For the past three years, one Jackson Heights resident has been showing visitors how delicious his neighborhood is once the sun goes down.
Jeff Orlick has been offering, by appointment, tours down Roosevelt Avenue for people from near and far looking to get a taste of the “real New York.”
The tour, called the Midnight Street Crawl, is one of three tours Orlick gives throughout the year. It is offered Monday through Thursday and goes from 90th Street to 111th Street. A spot on the tour costs $59, and reservations are required.
When he first started the “midnight” crawls, he was able to go from midnight to the early morning, but now, because of a new job, he tends to start the tours around 8 or 9 p.m.
“We basically investigate the street nightlife through food,” Orlick said. “We try to engage a community through the food.”
On the “midnight” tours, Orlick takes groups of two or more participants to street food vendors offering Ecuadorian, Colombian, Mexican, Dominican and sometimes Peruvian cuisines.
Although the route and cultures stay the same during the tour, Orick said he sometimes changes the interaction a bit so the participants and vendors can speak and learn from each other. He tries to make the tour two to three hours long, hitting about eight to 10 vendors.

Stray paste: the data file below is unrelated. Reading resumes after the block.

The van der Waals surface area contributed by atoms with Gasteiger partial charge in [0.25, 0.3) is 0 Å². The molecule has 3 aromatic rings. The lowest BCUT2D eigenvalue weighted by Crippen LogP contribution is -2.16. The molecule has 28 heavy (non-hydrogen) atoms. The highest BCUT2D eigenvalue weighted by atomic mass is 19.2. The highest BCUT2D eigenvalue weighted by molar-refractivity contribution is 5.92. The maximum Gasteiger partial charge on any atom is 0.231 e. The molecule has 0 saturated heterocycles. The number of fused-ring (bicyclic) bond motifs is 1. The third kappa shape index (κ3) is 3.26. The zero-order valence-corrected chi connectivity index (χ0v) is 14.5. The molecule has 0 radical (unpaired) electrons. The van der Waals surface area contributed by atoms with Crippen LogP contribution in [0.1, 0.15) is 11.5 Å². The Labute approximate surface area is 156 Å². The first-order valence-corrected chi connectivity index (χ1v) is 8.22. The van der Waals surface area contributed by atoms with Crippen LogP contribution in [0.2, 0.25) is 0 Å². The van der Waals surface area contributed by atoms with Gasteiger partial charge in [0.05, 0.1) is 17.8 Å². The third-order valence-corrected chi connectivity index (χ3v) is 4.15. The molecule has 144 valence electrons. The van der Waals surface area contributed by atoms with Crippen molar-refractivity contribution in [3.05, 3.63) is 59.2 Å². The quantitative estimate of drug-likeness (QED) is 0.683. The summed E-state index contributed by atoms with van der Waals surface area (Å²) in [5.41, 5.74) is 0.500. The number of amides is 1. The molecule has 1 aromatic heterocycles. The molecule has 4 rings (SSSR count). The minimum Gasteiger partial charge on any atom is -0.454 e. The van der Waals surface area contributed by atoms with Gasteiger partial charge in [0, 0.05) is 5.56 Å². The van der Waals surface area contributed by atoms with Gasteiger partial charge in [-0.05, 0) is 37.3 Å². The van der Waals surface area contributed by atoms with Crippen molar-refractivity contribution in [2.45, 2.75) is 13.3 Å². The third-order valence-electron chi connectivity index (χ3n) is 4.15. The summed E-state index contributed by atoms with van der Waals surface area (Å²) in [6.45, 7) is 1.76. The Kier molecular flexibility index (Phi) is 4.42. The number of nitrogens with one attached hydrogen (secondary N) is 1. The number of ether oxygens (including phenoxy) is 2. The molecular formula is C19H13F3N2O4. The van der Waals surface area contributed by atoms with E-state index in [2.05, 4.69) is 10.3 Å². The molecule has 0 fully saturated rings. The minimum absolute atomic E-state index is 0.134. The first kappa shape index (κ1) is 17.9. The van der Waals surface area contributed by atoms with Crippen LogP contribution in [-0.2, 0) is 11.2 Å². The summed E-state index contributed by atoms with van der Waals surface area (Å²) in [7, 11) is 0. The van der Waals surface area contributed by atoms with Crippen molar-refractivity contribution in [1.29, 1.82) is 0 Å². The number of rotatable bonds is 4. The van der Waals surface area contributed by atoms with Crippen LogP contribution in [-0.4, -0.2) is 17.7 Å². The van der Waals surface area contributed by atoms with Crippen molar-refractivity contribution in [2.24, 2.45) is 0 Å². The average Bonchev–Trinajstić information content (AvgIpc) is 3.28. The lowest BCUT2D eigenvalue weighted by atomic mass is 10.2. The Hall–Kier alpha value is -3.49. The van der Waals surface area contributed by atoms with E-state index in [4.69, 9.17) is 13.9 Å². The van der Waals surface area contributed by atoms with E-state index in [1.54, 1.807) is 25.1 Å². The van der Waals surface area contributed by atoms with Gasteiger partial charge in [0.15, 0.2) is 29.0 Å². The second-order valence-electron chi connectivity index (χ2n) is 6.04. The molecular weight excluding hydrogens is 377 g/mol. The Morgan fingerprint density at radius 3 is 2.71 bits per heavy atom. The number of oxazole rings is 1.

“It’s like a jazz show: there’s a script and there’s notes, but we definitely go on tangents and explore,” Orlick said. “People definitely like it, they like how real it is. People say it’s the real New York.”
Most of the people who take part in the “midnight” crawl tend to be tourists, with only 10 to 15 percent being New Yorkers, according to Orlick. Others who reserve spots are new members to the community who want to get an idea of their neighborhood.
“I just want them to have a real connection, this is what I want to do when I go visit a place. I just want to come in and have a real connection,” Orlick said. “For me, the best way to connect is through food. It’s a great way to communicate with each other.”
Along with the “midnight” crawl, Orlick also offers a “Tastes of the World” tour and a “Queens Fiesta Crawl.” Both of these events happen during the day and are based on reservations. These tours tend to change depending on where the participants are from, said Orlick.
On Nov. 22 from 2 to 5 p.m. Orlick will also be hosting the third annual Momo Crawl, where restaurants and street vendors who sell the steamed dumpling in the half-mile around the Jackson Heights-Roosevelt Avenue subway station will be offering them for $1 each to people who have a 2014 momo map. To pick up a map, participants have to stop by the Jackson Heights Food Court, located at 73-07 37th Rd.
“In Jackson Heights, in Queens, people are proud of their cultures,” Orlick said.